Museu Luso-Hebraico de Abraham Zacuto (Abraham Zacuto Luso-Hebrew Museum) - Toma (...)
Museums and Palaces
The Tomar Synagogue is the only Jewish religious building that has remained intact, almost unchanged and fully preserved, from the mid-15th century, when it was built, until today. It is a Renaissance building, erected at a time when the Jewish community of Tomar was very close to Prince Henry the Navigator (1394-1460), who commissioned the work when the city grew in population and wealth.
With a very discreet façade, like almost all Jewish temples in the Christian world, the interior is a surprise. The ceiling is supported by four columns, each with capitals decorated with geometric and vegetal motifs, representing the Mothers of Israel: Sarah, Rachel, Rebecca and Leah. Between the columns 12 arches are connected, symbolising the 12 tribes of Israel, and in the upper corners of the worship room are two holes, corresponding to the mouthpieces of eight clay amphoras placed inverted in the masonry, creating the amplification of the sound of ritual chants.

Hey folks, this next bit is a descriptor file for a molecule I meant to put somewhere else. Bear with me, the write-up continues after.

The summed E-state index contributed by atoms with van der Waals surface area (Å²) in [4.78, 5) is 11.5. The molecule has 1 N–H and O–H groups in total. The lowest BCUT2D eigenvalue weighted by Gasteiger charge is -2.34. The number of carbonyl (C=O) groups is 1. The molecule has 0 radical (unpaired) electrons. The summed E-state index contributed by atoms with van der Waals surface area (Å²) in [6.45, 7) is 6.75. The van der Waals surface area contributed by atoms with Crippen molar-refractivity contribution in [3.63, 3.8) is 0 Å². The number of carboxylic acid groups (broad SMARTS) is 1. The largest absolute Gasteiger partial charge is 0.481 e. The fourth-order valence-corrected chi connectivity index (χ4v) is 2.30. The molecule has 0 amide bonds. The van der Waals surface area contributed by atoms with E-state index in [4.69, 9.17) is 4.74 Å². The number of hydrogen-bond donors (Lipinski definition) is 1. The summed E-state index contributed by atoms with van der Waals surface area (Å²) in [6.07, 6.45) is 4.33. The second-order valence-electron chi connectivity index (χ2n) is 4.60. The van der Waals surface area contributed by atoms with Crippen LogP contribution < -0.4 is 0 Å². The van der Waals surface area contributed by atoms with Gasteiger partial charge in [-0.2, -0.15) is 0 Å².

In 1496, with the expulsion of the Jews from the national territory, the synagogue was closed, having gone through various uses; until it was acquired in 1923 by Dr. Samuel Schwarz (1880-1953), who donated it to the State in 1939, on the condition that the Luso-Hebrew Museum he had founded would remain there. It presents an important collection of gravestones from various parts of the country and attests to the importance of Hebrew culture in Portugal. The collection also includes books and objects of Jewish tradition and worship.
Recently, after archaeological excavations, an adjoining room was found, intended for the mikveh, the ritual purification bath for women.
October / June: 10am - 1pm / 2pm - 6pm (everyday) July / September: 10am - 1pm / 2pm - 7pm (everyday) Closed: 1 January, Easter Sunday, 1 May and 25 December